What We'll Do
In this multi-part article, we'll work on the following:
- Containerize the Application
- Run the Image Locally
- Deploy into Kubernetes
- Set up Autoscaling and Load Test Application in Kubernetes
In Part: 1, you'll learn to Containerize the application and run it locally.
Certain Pre-Requisites need to be fulfilled to successfully complete the tutorial!
- System Capable of Virtualization (For Windows and Mac OS)
- Git Installed in your local system
- Local Development Environment for NodeJS
- Minikube or Cloud-Based Kubernetes Cluster
The Docker platform allows developers to package and run applications as containers. A container is a lightweight alternative to virtual machines and offers process isolation and environment standardization benefits.
In this tutorial, we will learn to build a docker image for a NodeJS Application built using Websockets and Express Framework. We will then run the image locally before pushing it to Docker Hub (Image Repository) and deploying it into Kubernetes.
Preparing for Containerization
To begin, clone the following repository into your local system: github.com/nischal-subedi/nodejs-chat-app.
The repository contains the files required for the tutorial. No modifications will be required other than the ones mentioned in the article. (Verified 9 June 2022)
Creating the Dockerfile
The Dockerfile specifies different things that need to be included in our application container when it's executed. The main benefit of using a Dockerfile is that we can specify the container environment and avoid discrepancies with dependencies or runtime versions.
We'll also make the image size as minimal as possible and minimize the number of image layers.
Let's create a Dockerfile for the application.
Paste the following into the DockerFile
FROM = selecting an image pre-installed with nodejs, which we will work on further
WORKDIR = directory where our application will be served from
COPY = This will copy the content of the current context (directory we've specified in the build command) into the
RUN = It will run any command that is valid inside the image we selected above (Here, we're installing the dependencies required for the application to run)
EXPOSE = This command will help expose certain ports wherein the app will be served
CMD = Same as run, doesn't create another storage layer
Let's also add a .dockerignore file. Any file names that are added in dockerignore will not be considered by docker during the build!
Add the following lines to the file.
Building and Running the Image (For Local Use)
Let's test if the docker container will run as desired
First, set up the Mongo DB container with the following command:
docker run -d -p 27017:27017 mongo:latest
Running the application on Docker will require modifications in the server.js file provided via Github as it's optimized for Kubernetes Environment.
Modify the database connection section in the server.js with the code below and comment out the existing dburl and its corresponding variables.
// For Docker var dbUrl = 'mongodb://host.docker.internal:27017'
Save the server.js file and build the image using the following command:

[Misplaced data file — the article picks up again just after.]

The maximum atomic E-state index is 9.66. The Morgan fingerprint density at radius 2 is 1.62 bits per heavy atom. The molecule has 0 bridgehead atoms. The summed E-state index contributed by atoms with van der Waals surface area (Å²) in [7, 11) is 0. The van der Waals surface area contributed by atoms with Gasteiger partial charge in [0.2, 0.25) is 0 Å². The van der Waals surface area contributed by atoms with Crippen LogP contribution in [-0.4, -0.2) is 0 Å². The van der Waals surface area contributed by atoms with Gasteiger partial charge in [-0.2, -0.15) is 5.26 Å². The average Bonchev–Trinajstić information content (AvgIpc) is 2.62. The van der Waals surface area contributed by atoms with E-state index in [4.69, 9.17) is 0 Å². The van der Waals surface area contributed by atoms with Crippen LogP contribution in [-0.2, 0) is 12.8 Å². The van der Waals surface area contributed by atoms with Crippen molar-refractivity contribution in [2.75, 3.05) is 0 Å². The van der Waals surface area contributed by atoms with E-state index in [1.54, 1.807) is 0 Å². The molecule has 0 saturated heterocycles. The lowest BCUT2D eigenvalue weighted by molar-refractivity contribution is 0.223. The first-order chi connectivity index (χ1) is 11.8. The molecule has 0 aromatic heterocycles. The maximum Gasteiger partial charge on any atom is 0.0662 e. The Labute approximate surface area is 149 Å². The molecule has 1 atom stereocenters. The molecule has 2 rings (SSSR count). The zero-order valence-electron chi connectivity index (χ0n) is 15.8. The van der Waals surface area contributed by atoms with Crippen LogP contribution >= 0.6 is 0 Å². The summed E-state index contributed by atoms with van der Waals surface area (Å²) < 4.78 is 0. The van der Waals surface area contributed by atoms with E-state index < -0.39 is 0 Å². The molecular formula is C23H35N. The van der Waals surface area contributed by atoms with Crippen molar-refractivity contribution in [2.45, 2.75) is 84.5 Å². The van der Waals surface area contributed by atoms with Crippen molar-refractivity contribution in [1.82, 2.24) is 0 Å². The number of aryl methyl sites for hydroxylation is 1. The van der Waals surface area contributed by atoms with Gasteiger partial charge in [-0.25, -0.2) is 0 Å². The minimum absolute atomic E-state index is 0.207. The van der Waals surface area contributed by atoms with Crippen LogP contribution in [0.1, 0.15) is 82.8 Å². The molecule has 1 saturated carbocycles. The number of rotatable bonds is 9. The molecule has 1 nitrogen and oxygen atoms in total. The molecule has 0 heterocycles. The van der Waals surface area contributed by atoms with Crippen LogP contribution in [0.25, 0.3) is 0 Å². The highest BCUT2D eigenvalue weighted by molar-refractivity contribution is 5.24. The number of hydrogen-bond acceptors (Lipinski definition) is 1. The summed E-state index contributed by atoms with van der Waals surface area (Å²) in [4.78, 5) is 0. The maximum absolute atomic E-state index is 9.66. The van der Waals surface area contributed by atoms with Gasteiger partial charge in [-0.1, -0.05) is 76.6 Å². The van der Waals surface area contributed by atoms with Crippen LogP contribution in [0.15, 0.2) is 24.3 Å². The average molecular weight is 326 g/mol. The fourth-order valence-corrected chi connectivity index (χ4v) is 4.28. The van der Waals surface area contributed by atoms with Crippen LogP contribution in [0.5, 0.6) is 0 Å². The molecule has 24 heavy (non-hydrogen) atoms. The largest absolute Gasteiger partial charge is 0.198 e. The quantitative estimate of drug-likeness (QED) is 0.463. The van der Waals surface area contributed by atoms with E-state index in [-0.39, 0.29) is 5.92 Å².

--platformargument is only to be specified if the deployment environment is different from the local environment.
Running the Image
Once the build is complete, we can run the newly built image using the command:
-d argument will run the container in the background.
To check if the container is running, run the following command:
docker ps -a if
docker ps doesn't show any output. The container may have exited and thus wasn't visible in
Open the Application at
Building the Image (For Kubernetes Deployment)
The build command is similar to that seen above. Only an extra argument is added for Cluster compatibility.
--platform = sets the platform to build against
-t = To specify the image name and tag
-f = location of the Dockerfile
. = Sets the build context (i.e. current directory)
Run the command following command to list the image that you built
Pushing the Image to Dockerhub
To run the image inside a Kubernetes Cluster, we'll need to pull it from a Container Registry which is why we're using DockerHub, but other solutions like Github Container Registry, Gitlab Container Registry, Google Container Registry, etc. can also be used!
Creating an Account and Generating Access Token
First, create an account at dockerhub.com, after which we'll generate an Access Token for authorizing ourselves to the Docker Container Registry.
It can be accessed through the following link: https://hub.docker.com/settings/security. Access Token Generation Steps are visualized below!
Run the following command to authorize your docker client
Creating a Repository
Let's create a repository in Dockerhub. I'm using a public repo for now, but you can also use a private repo! (More on that later)
Pushing the Image
Now push the image to our Dockerhub Repository using the following command:
If your credentials are correctly set, the push process will start immediately, and a copy of our image will be available on Dockerhub Registry.
Deleting the Image
You can test if the push was successful by deleting the image locally and pulling it from dockerhub. Follow the steps below:
Pulling the Image
Now pull the image from Dockerhub with the following command:
docker pull username/imagename:tag
By following this tutorial, you have successfully containerized a NodeJS Application. You've published your image to Dockerhub, deleted the image locally and managed to recover it from the Docker Container Registry.
You also tested the application locally and are now ready to deploy the application into a Kubernetes Cluster.
This is it for the first part of the blog. In the next part we'll learn Kubernetes Deployments, Load Testing and Autoscaling! Stay tuned!